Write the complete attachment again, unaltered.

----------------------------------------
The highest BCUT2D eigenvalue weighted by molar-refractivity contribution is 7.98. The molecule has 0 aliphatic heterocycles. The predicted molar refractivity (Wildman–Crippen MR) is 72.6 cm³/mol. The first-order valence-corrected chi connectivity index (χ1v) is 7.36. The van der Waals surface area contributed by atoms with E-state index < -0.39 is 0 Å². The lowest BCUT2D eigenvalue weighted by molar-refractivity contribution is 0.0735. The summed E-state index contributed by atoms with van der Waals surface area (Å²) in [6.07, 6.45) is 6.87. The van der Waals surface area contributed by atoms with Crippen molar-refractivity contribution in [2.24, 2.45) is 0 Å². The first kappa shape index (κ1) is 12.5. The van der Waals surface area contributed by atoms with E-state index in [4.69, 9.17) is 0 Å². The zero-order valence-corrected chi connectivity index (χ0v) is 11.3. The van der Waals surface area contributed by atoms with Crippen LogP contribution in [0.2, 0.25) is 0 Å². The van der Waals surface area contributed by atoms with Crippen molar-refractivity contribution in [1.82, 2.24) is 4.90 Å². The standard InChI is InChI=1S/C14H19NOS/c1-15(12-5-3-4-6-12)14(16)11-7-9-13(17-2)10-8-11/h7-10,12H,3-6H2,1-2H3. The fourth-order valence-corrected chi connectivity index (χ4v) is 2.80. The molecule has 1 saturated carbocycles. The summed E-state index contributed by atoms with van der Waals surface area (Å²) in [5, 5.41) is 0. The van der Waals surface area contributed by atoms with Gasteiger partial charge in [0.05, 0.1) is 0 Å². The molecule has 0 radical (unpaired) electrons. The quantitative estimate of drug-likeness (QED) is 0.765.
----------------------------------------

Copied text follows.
The highest BCUT2D eigenvalue weighted by molar-refractivity contribution is 7.98. The molecule has 0 aliphatic heterocycles. The predicted molar refractivity (Wildman–Crippen MR) is 72.6 cm³/mol. The first-order valence-corrected chi connectivity index (χ1v) is 7.36. The van der Waals surface area contributed by atoms with E-state index < -0.39 is 0 Å². The lowest BCUT2D eigenvalue weighted by molar-refractivity contribution is 0.0735. The summed E-state index contributed by atoms with van der Waals surface area (Å²) in [6.07, 6.45) is 6.87. The van der Waals surface area contributed by atoms with Crippen molar-refractivity contribution in [2.24, 2.45) is 0 Å². The first kappa shape index (κ1) is 12.5. The van der Waals surface area contributed by atoms with E-state index in [4.69, 9.17) is 0 Å². The zero-order valence-corrected chi connectivity index (χ0v) is 11.3. The van der Waals surface area contributed by atoms with Crippen LogP contribution in [0.2, 0.25) is 0 Å². The van der Waals surface area contributed by atoms with Crippen molar-refractivity contribution in [1.82, 2.24) is 4.90 Å². The standard InChI is InChI=1S/C14H19NOS/c1-15(12-5-3-4-6-12)14(16)11-7-9-13(17-2)10-8-11/h7-10,12H,3-6H2,1-2H3. The fourth-order valence-corrected chi connectivity index (χ4v) is 2.80. The molecule has 1 saturated carbocycles. The summed E-state index contributed by atoms with van der Waals surface area (Å²) in [5, 5.41) is 0. The van der Waals surface area contributed by atoms with Gasteiger partial charge in [0.05, 0.1) is 0 Å². The molecule has 0 radical (unpaired) electrons. The quantitative estimate of drug-likeness (QED) is 0.765.